Can this Small College in Maryland Pass the Fairest Wage Policy in US Academia?
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Editor's note: The author of this piece has worked as an organizer for the 10-to-1 wage ratio campaign at St. Mary's College.
On Sunday, November 24, Swiss voters rejected an initiative that would have capped executive pay at 12 times that of their companies' lowest-paid employees.
Although the initiative failed, discomfort with high executive pay remains.
Some companies in the United States have tried to address the problem with a salary cap similar to the Swiss initiative. The Ben & Jerry's ice cream company used to have a 5-to-1 salary ratio. Later it was expanded to 17-to-1, before transnational food company Unilever purchased Ben & Jerry's and made its salary structure a secret.
Tens of thousands of people have signed a petition demanding that Congress cap the salaries of corporate CEOs, which can be up to 500 times what their companies' lowest paid-employees receive.
At St. Mary's College, a small school in southern Maryland, faculty, staff, and students have launched a wage ratio proposal of their own. For them, the magic ratio is 10-to-1.
While the lowest paid staff at St. Mary's make $24,500 per year, the highest paid employee, the president, makes over $300,000. Furthermore, according to faculty calculations, most employees are seeing their income lose value over time. Campaigners say if the school truly valued social responsibility, respect, and community maintenance, as it claims to do on its website, the wage structure would be different.
St. Mary's is not the only college with a living wage campaign. Others include Johns Hopkins University, Miami University, and the University of Virginia. Some campaigns, including those at Swarthmore and Harvard, have resulted in higher wages for the lowest paid workers on campus—as did the original incarnation of one at St. Mary's.
That campaign, now known as "St. Mary's Wages, the St. Mary's Way," began in 2002 when staff passed a unanimous resolution to institute a living wage on campus. By 2004, the lowest salary on campus had risen from $15,700 to $20,000. In 2006, frustrated by stalled salary negotiations and what they saw as the poor treatment of the lowest-paid workers on campus, 13 students participated in a 147-hour sit-in at the office of then-president Jane Margaret O'Brien. The occupying students included one former and four current senators from the Student Government Association.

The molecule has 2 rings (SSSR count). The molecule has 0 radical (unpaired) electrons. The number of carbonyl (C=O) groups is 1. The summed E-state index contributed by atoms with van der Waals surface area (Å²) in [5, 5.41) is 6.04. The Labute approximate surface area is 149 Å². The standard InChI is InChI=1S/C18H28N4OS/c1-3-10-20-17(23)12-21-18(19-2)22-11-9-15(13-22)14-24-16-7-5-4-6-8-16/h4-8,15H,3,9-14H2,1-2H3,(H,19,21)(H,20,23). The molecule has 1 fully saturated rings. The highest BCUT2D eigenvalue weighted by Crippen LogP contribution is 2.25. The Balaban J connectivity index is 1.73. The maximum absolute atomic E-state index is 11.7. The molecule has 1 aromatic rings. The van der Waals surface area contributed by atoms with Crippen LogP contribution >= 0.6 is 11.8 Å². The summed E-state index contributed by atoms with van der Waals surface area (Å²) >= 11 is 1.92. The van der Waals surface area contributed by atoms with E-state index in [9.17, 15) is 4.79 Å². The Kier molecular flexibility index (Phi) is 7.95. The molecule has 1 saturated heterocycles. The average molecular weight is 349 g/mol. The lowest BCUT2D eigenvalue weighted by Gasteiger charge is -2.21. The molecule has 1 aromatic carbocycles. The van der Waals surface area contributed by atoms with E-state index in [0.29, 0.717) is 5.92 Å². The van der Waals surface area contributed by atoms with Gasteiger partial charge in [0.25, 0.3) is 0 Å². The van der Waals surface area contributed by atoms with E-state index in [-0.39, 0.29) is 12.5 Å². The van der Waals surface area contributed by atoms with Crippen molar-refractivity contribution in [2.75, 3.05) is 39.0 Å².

Current students still cite the sit-in as a major turning point in staff and student negotiating power. Afterwards, management went into negotiations with the staff union and agreed to increase the salaries of the lowest-paid staff at St. Mary's to $24,500. Then the living wage campaign was quiet until fall of 2011, when, spurred by staff testimony about financial difficulties, students and a few faculty members launched the 10-to-1 initiative.
The 10-to-1 wage plan would cap the salary of the highest-paid full-time college employee at 10 times that of the lowest-paid ones, and the salaries of the remaining employees would be spread out incrementally between the two. By capping high-level administrative pay, the authors say, the school will eventually save money and be able to rein in tuition hikes.
The campaign gained momentum in 2011 when students learned that high-level administrators earned raises during a statewide wage freeze. Most college employees went without raises that year, but a loophole allowed staff deemed "essential" by the state of Maryland—including the president and members of his cabinet—to earn thousands of dollars in bonuses.
In response, students organized multiple forums, crowded into meetings of the Board of Trustees, marched across campus, and rallied in front of the president's office. Spurred in part by frustrations with the administration, faculty made moves to propel the 10-to-1 proposal through formal channels. The plan was officially launched in September 2013, along with a website detailing the campaign's history.